This test provides an individualized analysis (analysis by team, by playing position, or both) of movement. In the test (Figure 2), a player individually covers a certain distance, using the type of movement designated by one of the team's physical trainers (e.g., see definition of movement in youth basketball in Table 3), whereas a collaborator records the result. The distance between the photoelectric cells should be established according to the mean distance of the movements of the particular sport. Moreover, 3 additional meters should be added before the first photoelectric cell and after the second photoelectric cell, so that the player's start will be a flying start and he or she will not have to slow down before reaching the last pair of photoelectric cells.
This phase of the procedure can be performed by means of 2 techniques: observation and software. The filming and analysis will differ depending on the technique. Observation requires training one or more observers and for them to record the types of movements they see on a recording instrument, based on pre-established sets of types of movements. Observation has the advantages of low cost and being easy to perform. Its main disadvantage is the amount of time required to perform the observations. In contrast, software simplifies the analysis, depending on the type: (a) track performance system (33) and (b) video tracking system (35). This type of software is highly reliable, and it requires less time to obtain the data, but it has the disadvantages of its high cost and difficulty to install and use during the game.
Independent of the technique (observation or software), analysis provides information about the frequency of movement, duration of each movement, total duration, speed, distance of each movement, total distance, and work-rest ratio. Taking into account the data of all the players or of a specific position, physical trainers can design training plans by establishing a work range for the entire team or for specific positions (21). This type of planning favors training specificity.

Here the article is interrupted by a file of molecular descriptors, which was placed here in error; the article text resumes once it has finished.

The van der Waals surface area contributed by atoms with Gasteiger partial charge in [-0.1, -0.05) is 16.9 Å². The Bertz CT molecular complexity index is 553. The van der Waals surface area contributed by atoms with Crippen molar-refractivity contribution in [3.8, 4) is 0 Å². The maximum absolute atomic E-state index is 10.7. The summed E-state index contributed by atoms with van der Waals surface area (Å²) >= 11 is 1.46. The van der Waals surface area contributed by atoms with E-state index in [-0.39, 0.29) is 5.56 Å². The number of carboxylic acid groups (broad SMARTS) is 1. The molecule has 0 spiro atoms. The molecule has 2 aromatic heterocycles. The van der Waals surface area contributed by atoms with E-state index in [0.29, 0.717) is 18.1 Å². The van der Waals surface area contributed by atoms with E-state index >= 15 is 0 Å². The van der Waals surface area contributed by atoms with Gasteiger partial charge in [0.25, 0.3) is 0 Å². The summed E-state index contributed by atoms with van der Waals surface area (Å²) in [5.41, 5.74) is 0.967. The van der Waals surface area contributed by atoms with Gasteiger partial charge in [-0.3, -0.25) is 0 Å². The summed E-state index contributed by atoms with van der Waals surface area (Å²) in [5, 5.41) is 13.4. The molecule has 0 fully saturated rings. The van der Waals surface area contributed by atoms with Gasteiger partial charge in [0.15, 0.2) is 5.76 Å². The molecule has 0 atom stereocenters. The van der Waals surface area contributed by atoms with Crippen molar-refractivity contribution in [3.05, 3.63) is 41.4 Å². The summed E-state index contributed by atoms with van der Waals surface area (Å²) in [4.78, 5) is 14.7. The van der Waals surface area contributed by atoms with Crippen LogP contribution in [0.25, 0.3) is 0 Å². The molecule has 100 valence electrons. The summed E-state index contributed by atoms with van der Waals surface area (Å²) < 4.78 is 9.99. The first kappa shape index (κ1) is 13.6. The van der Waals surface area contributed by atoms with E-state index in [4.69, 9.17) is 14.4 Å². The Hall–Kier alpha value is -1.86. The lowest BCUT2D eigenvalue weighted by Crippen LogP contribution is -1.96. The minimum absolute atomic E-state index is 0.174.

For example, after performing TMA, youth basketball players may demonstrate the need for short but intense work intervals. In these training tasks, high-intensity movements (running, sprinting, and sport-specific movements) should be interspersed with recovery periods (standing, walking, and jogging). A work-rest ratio should be determined; for example, 1:1.5. This would mean that for each minute of work, players should have 1 minute and 30 seconds of recovery.
The information provided by TMA can be very useful to develop specific training plans based on players' physical patterns (39). The information provided by the work-rest ratio, sprint distances, the duration of recovery periods, as well as the amount of changes in the direction and specific movements could allow the coach to prepare a plan specifically suited to the athletes.
The procedure described aims to facilitate athletes' performance, providing data that allows for workloads that are appropriate for the physical capacities of the players of a specific team. The procedure should be implemented at the beginning of the season for teams that will use TMA to quantify game demands. Procedures such as this are particularly necessary in youth sports if the information provided in the scientific literature for planning workouts is insufficient for a sport.
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